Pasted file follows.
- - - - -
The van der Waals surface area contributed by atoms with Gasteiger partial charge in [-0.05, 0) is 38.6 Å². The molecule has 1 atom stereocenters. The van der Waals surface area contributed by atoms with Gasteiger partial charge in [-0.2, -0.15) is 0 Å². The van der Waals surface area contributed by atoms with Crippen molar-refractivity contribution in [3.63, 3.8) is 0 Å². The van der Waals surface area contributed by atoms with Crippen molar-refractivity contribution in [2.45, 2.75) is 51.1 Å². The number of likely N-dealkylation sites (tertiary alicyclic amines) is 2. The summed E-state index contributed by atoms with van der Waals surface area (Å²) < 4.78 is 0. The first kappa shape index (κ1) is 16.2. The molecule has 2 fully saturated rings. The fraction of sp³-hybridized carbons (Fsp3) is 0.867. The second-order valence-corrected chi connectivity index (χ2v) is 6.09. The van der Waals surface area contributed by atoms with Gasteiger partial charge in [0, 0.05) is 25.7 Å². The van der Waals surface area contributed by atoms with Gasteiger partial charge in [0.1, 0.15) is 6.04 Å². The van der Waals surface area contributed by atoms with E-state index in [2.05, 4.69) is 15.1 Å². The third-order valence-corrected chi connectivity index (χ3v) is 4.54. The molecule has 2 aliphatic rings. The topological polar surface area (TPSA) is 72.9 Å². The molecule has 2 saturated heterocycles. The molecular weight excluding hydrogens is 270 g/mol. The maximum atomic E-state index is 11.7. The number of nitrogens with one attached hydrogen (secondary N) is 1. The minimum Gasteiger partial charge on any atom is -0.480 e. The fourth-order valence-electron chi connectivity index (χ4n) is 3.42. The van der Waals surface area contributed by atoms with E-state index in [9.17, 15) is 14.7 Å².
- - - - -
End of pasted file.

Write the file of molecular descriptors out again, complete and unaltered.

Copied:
The van der Waals surface area contributed by atoms with Gasteiger partial charge in [-0.05, 0) is 38.6 Å². The molecule has 1 atom stereocenters. The van der Waals surface area contributed by atoms with Gasteiger partial charge in [-0.2, -0.15) is 0 Å². The van der Waals surface area contributed by atoms with Crippen molar-refractivity contribution in [3.63, 3.8) is 0 Å². The van der Waals surface area contributed by atoms with Crippen molar-refractivity contribution in [2.45, 2.75) is 51.1 Å². The number of likely N-dealkylation sites (tertiary alicyclic amines) is 2. The summed E-state index contributed by atoms with van der Waals surface area (Å²) < 4.78 is 0. The first kappa shape index (κ1) is 16.2. The molecule has 2 fully saturated rings. The fraction of sp³-hybridized carbons (Fsp3) is 0.867. The second-order valence-corrected chi connectivity index (χ2v) is 6.09. The van der Waals surface area contributed by atoms with Gasteiger partial charge in [0, 0.05) is 25.7 Å². The van der Waals surface area contributed by atoms with Gasteiger partial charge in [0.1, 0.15) is 6.04 Å². The van der Waals surface area contributed by atoms with E-state index in [2.05, 4.69) is 15.1 Å². The third-order valence-corrected chi connectivity index (χ3v) is 4.54. The molecule has 2 aliphatic rings. The topological polar surface area (TPSA) is 72.9 Å². The molecule has 2 saturated heterocycles. The molecular weight excluding hydrogens is 270 g/mol. The maximum atomic E-state index is 11.7. The number of nitrogens with one attached hydrogen (secondary N) is 1. The minimum Gasteiger partial charge on any atom is -0.480 e. The fourth-order valence-electron chi connectivity index (χ4n) is 3.42. The van der Waals surface area contributed by atoms with E-state index in [9.17, 15) is 14.7 Å².